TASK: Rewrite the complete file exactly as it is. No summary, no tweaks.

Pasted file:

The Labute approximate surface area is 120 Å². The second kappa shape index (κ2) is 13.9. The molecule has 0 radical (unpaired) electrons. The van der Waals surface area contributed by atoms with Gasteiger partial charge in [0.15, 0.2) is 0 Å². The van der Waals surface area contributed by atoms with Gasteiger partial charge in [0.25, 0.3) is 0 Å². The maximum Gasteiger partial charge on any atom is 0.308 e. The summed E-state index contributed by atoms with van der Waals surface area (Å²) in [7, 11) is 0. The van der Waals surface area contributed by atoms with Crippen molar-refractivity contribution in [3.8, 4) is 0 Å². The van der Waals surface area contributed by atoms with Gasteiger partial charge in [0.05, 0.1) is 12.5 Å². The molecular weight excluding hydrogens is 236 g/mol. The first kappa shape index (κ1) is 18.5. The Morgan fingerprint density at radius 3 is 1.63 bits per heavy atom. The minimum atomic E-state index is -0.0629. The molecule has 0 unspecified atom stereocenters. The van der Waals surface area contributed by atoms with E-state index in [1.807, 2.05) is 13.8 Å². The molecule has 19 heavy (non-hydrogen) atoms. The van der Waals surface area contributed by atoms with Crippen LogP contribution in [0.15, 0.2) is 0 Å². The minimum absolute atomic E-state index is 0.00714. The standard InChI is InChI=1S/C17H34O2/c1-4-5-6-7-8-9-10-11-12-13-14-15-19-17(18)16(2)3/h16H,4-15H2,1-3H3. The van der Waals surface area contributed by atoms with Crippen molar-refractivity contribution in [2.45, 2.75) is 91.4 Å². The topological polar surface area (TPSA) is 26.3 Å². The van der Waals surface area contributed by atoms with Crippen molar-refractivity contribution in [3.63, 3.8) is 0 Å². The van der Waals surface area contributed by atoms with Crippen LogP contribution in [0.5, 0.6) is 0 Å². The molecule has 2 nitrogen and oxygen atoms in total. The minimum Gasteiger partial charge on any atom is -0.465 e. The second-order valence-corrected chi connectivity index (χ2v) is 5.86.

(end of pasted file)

The Labute approximate surface area is 120 Å². The second kappa shape index (κ2) is 13.9. The molecule has 0 radical (unpaired) electrons. The van der Waals surface area contributed by atoms with Gasteiger partial charge in [0.15, 0.2) is 0 Å². The van der Waals surface area contributed by atoms with Gasteiger partial charge in [0.25, 0.3) is 0 Å². The maximum Gasteiger partial charge on any atom is 0.308 e. The summed E-state index contributed by atoms with van der Waals surface area (Å²) in [7, 11) is 0. The van der Waals surface area contributed by atoms with Crippen molar-refractivity contribution in [3.8, 4) is 0 Å². The van der Waals surface area contributed by atoms with Gasteiger partial charge in [0.05, 0.1) is 12.5 Å². The molecular weight excluding hydrogens is 236 g/mol. The first kappa shape index (κ1) is 18.5. The Morgan fingerprint density at radius 3 is 1.63 bits per heavy atom. The minimum atomic E-state index is -0.0629. The molecule has 0 unspecified atom stereocenters. The van der Waals surface area contributed by atoms with E-state index in [1.807, 2.05) is 13.8 Å². The molecule has 19 heavy (non-hydrogen) atoms. The van der Waals surface area contributed by atoms with Crippen LogP contribution in [0.15, 0.2) is 0 Å². The minimum absolute atomic E-state index is 0.00714. The standard InChI is InChI=1S/C17H34O2/c1-4-5-6-7-8-9-10-11-12-13-14-15-19-17(18)16(2)3/h16H,4-15H2,1-3H3. The van der Waals surface area contributed by atoms with Crippen molar-refractivity contribution in [2.45, 2.75) is 91.4 Å². The topological polar surface area (TPSA) is 26.3 Å². The van der Waals surface area contributed by atoms with Crippen molar-refractivity contribution in [3.63, 3.8) is 0 Å². The van der Waals surface area contributed by atoms with Crippen LogP contribution in [0.5, 0.6) is 0 Å². The molecule has 2 nitrogen and oxygen atoms in total. The minimum Gasteiger partial charge on any atom is -0.465 e. The second-order valence-corrected chi connectivity index (χ2v) is 5.86.